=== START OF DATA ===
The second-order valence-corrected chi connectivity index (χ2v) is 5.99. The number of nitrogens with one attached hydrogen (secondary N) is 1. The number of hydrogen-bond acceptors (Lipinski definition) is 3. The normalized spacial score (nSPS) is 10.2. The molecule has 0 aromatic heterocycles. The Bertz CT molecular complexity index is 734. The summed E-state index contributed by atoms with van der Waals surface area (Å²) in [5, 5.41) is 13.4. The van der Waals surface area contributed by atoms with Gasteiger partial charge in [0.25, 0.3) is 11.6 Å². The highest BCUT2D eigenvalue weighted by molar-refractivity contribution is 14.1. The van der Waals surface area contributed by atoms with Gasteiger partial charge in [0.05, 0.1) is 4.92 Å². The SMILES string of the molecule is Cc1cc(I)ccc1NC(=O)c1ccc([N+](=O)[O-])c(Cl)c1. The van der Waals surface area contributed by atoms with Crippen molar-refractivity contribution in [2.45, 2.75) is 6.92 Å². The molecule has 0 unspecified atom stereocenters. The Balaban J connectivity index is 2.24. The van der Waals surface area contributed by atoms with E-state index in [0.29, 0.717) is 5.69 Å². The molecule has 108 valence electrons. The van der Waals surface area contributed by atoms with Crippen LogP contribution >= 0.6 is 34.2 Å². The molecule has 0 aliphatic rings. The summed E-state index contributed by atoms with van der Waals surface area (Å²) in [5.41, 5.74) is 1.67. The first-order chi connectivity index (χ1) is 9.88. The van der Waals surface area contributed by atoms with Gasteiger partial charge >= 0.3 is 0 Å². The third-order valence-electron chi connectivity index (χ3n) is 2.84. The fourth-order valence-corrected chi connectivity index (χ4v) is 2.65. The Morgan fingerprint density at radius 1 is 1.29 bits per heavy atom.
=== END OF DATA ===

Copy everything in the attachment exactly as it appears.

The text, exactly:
The second-order valence-corrected chi connectivity index (χ2v) is 5.99. The number of nitrogens with one attached hydrogen (secondary N) is 1. The number of hydrogen-bond acceptors (Lipinski definition) is 3. The normalized spacial score (nSPS) is 10.2. The molecule has 0 aromatic heterocycles. The Bertz CT molecular complexity index is 734. The summed E-state index contributed by atoms with van der Waals surface area (Å²) in [5, 5.41) is 13.4. The van der Waals surface area contributed by atoms with Gasteiger partial charge in [0.25, 0.3) is 11.6 Å². The highest BCUT2D eigenvalue weighted by molar-refractivity contribution is 14.1. The van der Waals surface area contributed by atoms with Gasteiger partial charge in [0.05, 0.1) is 4.92 Å². The SMILES string of the molecule is Cc1cc(I)ccc1NC(=O)c1ccc([N+](=O)[O-])c(Cl)c1. The van der Waals surface area contributed by atoms with Crippen molar-refractivity contribution in [2.45, 2.75) is 6.92 Å². The molecule has 0 unspecified atom stereocenters. The Balaban J connectivity index is 2.24. The van der Waals surface area contributed by atoms with E-state index in [0.29, 0.717) is 5.69 Å². The molecule has 108 valence electrons. The van der Waals surface area contributed by atoms with Crippen LogP contribution >= 0.6 is 34.2 Å². The molecule has 0 aliphatic rings. The summed E-state index contributed by atoms with van der Waals surface area (Å²) in [5.41, 5.74) is 1.67. The first-order chi connectivity index (χ1) is 9.88. The van der Waals surface area contributed by atoms with Gasteiger partial charge >= 0.3 is 0 Å². The third-order valence-electron chi connectivity index (χ3n) is 2.84. The fourth-order valence-corrected chi connectivity index (χ4v) is 2.65. The Morgan fingerprint density at radius 1 is 1.29 bits per heavy atom.